Nanoparticles may prevent tooth decay, U of M researcher says
WINNIPEG -- A University of Manitoba professor is developing a better way to keep teeth healthier longer using nanoparticles
We brush our teeth and see the dentist to prevent cavities, still dentist and bio-medical engineer Dr. Rodrigo França said have some tooth decay or in other words, a dental caries.
Enamel is the best tooth protector, keeping bacteria from getting inside the tooth, França said.
“All the materials that we put on, it is just like a patch,” França told CTV News Winnipeg.
His research is looking to strengthen teeth from the inside out and maintain enamel longer, using microscopic nanoparticles.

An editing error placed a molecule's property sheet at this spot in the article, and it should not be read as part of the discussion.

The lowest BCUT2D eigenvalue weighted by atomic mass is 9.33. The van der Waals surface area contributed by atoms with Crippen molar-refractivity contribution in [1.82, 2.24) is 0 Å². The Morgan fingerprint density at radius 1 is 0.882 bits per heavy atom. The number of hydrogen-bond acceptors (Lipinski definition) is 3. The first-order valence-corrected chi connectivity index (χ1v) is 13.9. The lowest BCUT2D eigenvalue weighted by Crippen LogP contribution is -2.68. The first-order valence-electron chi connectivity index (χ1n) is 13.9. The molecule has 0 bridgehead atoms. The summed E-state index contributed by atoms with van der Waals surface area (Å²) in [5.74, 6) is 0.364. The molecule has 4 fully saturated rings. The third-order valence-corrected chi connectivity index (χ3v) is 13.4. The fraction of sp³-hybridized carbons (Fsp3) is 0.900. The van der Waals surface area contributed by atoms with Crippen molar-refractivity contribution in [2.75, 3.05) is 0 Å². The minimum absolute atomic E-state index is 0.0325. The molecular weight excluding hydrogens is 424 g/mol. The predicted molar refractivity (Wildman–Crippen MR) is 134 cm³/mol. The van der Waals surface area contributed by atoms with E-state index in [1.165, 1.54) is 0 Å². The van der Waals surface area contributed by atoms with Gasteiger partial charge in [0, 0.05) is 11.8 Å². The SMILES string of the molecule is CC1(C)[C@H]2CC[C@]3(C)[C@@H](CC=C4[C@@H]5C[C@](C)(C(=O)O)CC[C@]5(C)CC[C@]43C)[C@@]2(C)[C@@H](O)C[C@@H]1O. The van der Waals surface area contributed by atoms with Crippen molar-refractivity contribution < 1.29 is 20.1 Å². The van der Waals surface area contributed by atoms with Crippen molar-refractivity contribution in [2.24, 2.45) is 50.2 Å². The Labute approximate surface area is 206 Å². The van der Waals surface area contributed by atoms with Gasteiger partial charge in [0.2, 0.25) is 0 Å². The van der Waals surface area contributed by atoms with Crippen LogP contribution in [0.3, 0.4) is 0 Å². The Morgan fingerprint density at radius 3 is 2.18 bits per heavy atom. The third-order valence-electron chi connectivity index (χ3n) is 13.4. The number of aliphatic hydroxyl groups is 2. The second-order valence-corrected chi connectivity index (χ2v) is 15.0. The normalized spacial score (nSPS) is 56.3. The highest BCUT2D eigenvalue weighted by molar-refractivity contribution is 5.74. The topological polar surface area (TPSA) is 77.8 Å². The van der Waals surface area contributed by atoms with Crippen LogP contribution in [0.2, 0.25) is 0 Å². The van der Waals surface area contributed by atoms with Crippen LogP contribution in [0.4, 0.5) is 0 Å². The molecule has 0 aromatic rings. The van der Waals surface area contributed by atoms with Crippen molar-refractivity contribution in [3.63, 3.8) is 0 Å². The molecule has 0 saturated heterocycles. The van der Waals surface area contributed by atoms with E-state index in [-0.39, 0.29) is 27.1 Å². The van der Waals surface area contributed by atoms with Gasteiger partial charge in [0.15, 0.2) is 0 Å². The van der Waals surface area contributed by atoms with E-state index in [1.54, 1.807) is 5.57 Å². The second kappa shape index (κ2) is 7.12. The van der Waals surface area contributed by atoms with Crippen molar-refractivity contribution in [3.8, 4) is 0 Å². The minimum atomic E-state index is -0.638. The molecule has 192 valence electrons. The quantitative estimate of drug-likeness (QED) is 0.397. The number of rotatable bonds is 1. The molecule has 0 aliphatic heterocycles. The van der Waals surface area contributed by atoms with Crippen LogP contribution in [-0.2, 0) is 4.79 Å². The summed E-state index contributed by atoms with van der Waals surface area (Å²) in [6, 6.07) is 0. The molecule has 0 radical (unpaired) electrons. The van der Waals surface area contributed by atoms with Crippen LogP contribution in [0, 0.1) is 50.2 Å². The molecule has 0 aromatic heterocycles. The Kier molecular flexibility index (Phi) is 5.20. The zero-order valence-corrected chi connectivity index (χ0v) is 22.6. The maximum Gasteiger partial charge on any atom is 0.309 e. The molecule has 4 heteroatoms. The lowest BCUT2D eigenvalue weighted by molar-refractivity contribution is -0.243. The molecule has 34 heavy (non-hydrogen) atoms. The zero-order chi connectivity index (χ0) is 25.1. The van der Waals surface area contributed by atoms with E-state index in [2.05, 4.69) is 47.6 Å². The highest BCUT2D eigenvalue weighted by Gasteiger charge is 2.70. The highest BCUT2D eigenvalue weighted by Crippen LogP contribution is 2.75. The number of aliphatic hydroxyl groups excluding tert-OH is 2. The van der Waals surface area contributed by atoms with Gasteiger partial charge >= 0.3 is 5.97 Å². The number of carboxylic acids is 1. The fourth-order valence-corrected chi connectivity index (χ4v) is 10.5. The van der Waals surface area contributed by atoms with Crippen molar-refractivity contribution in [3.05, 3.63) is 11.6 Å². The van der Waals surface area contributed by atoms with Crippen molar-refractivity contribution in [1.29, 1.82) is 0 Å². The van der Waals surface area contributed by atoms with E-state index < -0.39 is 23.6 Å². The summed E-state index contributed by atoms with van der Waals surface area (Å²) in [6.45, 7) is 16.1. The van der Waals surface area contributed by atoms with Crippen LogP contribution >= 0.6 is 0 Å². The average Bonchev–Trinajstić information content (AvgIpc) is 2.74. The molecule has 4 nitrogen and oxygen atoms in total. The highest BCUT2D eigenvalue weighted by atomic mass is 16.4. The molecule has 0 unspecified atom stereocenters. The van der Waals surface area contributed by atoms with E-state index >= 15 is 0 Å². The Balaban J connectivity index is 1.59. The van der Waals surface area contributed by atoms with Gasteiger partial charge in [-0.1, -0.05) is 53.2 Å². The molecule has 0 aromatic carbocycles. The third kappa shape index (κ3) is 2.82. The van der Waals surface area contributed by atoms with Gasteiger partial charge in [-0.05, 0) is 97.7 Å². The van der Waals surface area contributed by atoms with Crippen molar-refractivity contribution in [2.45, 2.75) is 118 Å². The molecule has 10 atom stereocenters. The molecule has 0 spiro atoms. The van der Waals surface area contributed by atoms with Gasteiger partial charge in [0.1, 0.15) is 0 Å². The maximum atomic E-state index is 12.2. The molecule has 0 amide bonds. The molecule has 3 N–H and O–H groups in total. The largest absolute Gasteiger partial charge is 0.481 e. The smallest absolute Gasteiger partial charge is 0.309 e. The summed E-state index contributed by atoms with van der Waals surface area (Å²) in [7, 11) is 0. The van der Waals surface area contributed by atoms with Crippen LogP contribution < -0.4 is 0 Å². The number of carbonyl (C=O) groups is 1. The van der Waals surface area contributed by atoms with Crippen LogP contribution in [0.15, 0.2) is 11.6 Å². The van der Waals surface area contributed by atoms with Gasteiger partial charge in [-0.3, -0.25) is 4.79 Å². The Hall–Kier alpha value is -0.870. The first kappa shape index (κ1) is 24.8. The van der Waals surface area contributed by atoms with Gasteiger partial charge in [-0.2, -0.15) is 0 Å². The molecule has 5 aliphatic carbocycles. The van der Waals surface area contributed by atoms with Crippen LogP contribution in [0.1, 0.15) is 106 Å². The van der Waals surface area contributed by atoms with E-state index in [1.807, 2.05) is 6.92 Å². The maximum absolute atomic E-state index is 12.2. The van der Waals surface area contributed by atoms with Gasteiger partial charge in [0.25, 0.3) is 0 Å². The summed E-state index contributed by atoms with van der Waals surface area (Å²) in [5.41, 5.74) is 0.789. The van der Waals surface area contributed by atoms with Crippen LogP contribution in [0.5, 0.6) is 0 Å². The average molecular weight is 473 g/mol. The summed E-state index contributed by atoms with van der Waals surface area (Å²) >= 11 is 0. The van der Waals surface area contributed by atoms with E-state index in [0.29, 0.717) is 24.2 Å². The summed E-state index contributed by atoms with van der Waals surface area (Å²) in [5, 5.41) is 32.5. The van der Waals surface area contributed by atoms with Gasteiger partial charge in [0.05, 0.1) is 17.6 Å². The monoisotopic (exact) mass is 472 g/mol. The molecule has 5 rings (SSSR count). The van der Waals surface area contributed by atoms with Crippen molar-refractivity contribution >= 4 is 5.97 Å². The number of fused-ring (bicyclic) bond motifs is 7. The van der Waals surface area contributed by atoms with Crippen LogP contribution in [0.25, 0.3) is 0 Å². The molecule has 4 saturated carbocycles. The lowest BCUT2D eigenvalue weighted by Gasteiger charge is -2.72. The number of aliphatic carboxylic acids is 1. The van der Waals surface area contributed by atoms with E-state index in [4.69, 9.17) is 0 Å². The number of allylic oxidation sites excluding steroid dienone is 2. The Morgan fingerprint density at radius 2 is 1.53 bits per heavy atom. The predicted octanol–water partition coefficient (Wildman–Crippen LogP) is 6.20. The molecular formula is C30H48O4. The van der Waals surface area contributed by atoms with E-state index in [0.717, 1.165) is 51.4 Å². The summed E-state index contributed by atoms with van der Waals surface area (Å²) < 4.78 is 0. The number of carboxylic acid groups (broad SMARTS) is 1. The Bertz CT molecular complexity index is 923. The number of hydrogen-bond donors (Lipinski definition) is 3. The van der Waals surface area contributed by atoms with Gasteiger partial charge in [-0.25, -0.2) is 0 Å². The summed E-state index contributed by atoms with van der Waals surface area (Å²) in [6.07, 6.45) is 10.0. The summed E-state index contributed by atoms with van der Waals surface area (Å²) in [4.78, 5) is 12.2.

“Nano-particles are very small particles that are used for many years for many areas in medicine,” França said.
There are about 100 atoms in one nanoparticle, França said. Meaning one nanoparticle is about 4,000 times smaller than a human hair.
França is studying these nanoparticles, using a powerful imaging machine called XPS. He is studying how these nanoparticles may help to prevent tooth decay.
“When for example acids from other bacteria come, the tooth will be prepared to defend itself,” he said.
França said the particles will be attracted into the tooth’s centre using a magnetic field, travelling through tiny tubules that already exist in teeth.
With feasibility studies nearly done, França said he expects dentists to be using nanoparticles within the next decade.